KiCad Humble Beginnings
I recently made a busy-box for my daughter to keep her entertained and also as a learning experience for myself, since hardware is something I rarely play around with. It was a win-win situation!
I drew up the schematics and soldered it together on a strip-board. The board worked just fine and I was satisfied with that but after a couple of weeks of seeing the horrible mess that I had created I decided it was time to get a circuit board printed!
KiCad to the rescue
At the start I tested out EasyEDA, and they sure have a lot of nice features but I never managed to get comfortable in their environment.
KiCad was, and is, very intimidating to learn but I’ve found it easier than EasyEDA. I’m not sure if that is factually correct or if I’m just putting in more effort to learn KiCad and that there are a lot of terms and concepts that are the same. I’m having an easier time finding educational videos for KiCad than EasyEDA.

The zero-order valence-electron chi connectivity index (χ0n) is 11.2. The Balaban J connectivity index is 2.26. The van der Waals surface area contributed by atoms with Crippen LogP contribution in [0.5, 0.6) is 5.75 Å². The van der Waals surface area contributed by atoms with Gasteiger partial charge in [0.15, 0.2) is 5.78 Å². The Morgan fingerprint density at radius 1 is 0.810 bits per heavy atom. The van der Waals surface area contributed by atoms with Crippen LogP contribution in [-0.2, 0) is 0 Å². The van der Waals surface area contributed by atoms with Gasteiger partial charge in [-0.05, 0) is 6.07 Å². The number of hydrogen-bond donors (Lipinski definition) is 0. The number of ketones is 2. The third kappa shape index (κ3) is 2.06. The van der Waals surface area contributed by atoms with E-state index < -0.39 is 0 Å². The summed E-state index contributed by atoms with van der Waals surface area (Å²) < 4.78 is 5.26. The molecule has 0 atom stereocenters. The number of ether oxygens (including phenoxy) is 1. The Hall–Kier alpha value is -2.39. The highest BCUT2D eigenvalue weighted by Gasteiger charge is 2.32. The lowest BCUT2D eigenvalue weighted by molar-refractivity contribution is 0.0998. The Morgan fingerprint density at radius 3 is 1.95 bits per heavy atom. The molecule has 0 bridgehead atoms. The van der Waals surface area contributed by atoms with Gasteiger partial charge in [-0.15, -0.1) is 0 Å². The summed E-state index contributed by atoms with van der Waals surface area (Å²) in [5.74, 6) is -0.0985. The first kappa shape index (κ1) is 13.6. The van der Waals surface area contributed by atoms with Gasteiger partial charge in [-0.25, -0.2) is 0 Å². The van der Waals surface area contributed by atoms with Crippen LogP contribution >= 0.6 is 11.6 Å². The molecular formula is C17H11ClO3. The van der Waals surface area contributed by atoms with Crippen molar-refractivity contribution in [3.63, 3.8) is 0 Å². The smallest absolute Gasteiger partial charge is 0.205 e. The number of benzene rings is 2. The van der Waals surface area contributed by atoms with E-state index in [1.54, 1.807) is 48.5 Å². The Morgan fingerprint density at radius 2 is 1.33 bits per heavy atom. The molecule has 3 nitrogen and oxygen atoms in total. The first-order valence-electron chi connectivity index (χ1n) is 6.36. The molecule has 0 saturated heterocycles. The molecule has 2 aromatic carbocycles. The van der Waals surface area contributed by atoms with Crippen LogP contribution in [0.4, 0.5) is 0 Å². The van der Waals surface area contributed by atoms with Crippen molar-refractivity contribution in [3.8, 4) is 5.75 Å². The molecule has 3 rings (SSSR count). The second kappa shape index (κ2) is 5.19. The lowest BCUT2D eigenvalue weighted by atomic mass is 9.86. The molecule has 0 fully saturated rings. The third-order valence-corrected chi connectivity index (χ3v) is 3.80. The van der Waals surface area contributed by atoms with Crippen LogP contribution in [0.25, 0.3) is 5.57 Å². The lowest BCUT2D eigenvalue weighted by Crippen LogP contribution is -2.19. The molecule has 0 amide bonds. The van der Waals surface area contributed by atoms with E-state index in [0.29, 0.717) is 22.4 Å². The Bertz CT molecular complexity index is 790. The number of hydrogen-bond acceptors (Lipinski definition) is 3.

KiCad has no requirements that a site has to be online, once you got it on your machine then you’re all set!
Designing the circuit board
First I had to move my schematics into KiCad, and assign footprints to each symbol which in my case is easy since I’m using pin headers to connect all inputs from the busy-box.
Footprints are a representation of how your component is going to attach to the circuit board.
I’m having more fun than I expected when routing tracks in the pcb layout editor. I decided I wanted to update the battery management to be a bit more baby resistant. The battery should not fly around inside the box.
This is my current status but I’m looking forward to continue to fiddle with this project, because it seems more real than programming. You’re creating something that you’re hopefully going to hold in your hands at the end of the project.